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Offshore Wind = Onshore Jobs for North Carolina?

PHOTO: Offshore wind turbines in Denmark. Courtess of NWF.
PHOTO: Offshore wind turbines in Denmark. Courtess of NWF.
September 13, 2012

RALEIGH, N.C. - Some of the country's most influential environmental groups say it's time for a concerted effort at building and operating wind-energy turbines in the Atlantic Ocean off the coast of North Carolina and 13 other states. A new report released today from the National Wildlife Federation, backed by such groups as the Sierra Club and the National Audubon Society, says wind energy will create jobs - up to 300,000 overall, by one estimate - and help stave off climate change, which the groups consider the major threat to living creatures.

Catherine Bowes with the National Wildlife Federation says the build-out of wind power in North Carolina needs to be balanced with a concern for coastal and marine wildlife.

"North Carolina has, in many ways, the largest offshore wind-energy potential of any state along the coast. There's a large, large area of shallow water that extends far out, off the coast of North Carolina."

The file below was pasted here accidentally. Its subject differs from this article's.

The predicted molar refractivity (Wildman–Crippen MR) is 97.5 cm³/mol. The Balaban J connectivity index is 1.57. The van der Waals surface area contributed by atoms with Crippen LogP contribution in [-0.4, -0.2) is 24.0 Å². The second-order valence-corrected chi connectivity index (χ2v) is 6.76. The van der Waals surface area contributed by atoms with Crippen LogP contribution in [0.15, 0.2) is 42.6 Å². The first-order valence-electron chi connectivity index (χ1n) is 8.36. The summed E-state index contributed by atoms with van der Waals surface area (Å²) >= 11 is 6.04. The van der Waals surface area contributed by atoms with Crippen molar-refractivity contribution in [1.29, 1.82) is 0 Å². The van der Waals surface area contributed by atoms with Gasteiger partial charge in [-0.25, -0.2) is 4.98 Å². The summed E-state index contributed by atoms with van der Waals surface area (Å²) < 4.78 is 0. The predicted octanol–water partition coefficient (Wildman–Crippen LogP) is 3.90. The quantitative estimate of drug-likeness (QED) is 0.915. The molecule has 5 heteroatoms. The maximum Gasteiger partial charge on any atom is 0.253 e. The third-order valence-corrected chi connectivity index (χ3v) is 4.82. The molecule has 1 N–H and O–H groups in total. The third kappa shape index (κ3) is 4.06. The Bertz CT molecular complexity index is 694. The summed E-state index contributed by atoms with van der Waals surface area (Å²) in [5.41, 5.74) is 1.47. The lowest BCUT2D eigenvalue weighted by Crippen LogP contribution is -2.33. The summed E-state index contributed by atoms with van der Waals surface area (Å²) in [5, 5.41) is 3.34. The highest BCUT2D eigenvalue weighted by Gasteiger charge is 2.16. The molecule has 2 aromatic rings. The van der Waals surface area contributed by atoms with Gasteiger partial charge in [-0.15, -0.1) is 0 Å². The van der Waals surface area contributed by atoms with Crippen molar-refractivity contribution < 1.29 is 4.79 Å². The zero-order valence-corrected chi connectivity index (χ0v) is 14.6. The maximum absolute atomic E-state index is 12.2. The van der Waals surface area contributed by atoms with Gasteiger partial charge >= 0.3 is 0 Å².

Bowes says much of North Carolina's potential benefits from wind power are still waiting be be realized.

"They're a bit farther behind other states at the moment; the federal government has not yet identified those formal wind-energy areas for North Carolina, although it's in the works."

Bowes says federal, state and local governments need to work together and to work fast, now that wind power seems on the verge of acceptance.

"We fundamentally believe that climate change is the single greatest threat facing wildlife here in America and across the globe. As a result, we're firmly committed to advancing clean energy in a responsible way."

Offshore wind turbines operate in 12 overseas countries, but not a single one has been built off U.S. shores.

The full report is available at www.nwf.org/offshorewind.





Mike Clifford, Public News Service - NC